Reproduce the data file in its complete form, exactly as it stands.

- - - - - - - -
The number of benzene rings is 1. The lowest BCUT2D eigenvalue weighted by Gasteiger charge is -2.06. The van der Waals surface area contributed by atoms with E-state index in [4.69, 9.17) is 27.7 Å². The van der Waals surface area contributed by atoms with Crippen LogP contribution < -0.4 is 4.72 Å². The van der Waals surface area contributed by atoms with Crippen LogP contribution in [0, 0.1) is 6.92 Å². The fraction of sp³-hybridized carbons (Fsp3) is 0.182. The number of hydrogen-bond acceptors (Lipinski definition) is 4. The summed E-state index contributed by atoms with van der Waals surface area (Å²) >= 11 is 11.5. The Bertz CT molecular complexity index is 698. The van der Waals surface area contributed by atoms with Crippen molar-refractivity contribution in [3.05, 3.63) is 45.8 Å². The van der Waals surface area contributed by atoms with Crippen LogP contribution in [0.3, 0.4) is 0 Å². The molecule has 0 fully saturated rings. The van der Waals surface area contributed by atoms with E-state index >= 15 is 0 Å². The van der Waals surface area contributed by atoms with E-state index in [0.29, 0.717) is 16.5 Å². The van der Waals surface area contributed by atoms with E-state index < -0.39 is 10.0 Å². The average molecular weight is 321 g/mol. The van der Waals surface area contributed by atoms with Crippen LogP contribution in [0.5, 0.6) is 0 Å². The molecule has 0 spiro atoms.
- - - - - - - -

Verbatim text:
The number of benzene rings is 1. The lowest BCUT2D eigenvalue weighted by Gasteiger charge is -2.06. The van der Waals surface area contributed by atoms with E-state index in [4.69, 9.17) is 27.7 Å². The van der Waals surface area contributed by atoms with Crippen LogP contribution < -0.4 is 4.72 Å². The van der Waals surface area contributed by atoms with Crippen LogP contribution in [0, 0.1) is 6.92 Å². The fraction of sp³-hybridized carbons (Fsp3) is 0.182. The number of hydrogen-bond acceptors (Lipinski definition) is 4. The summed E-state index contributed by atoms with van der Waals surface area (Å²) >= 11 is 11.5. The Bertz CT molecular complexity index is 698. The van der Waals surface area contributed by atoms with Crippen molar-refractivity contribution in [3.05, 3.63) is 45.8 Å². The van der Waals surface area contributed by atoms with Crippen LogP contribution in [0.3, 0.4) is 0 Å². The molecule has 0 fully saturated rings. The van der Waals surface area contributed by atoms with E-state index >= 15 is 0 Å². The van der Waals surface area contributed by atoms with E-state index in [0.29, 0.717) is 16.5 Å². The van der Waals surface area contributed by atoms with E-state index < -0.39 is 10.0 Å². The average molecular weight is 321 g/mol. The van der Waals surface area contributed by atoms with Crippen LogP contribution in [0.5, 0.6) is 0 Å². The molecule has 0 spiro atoms.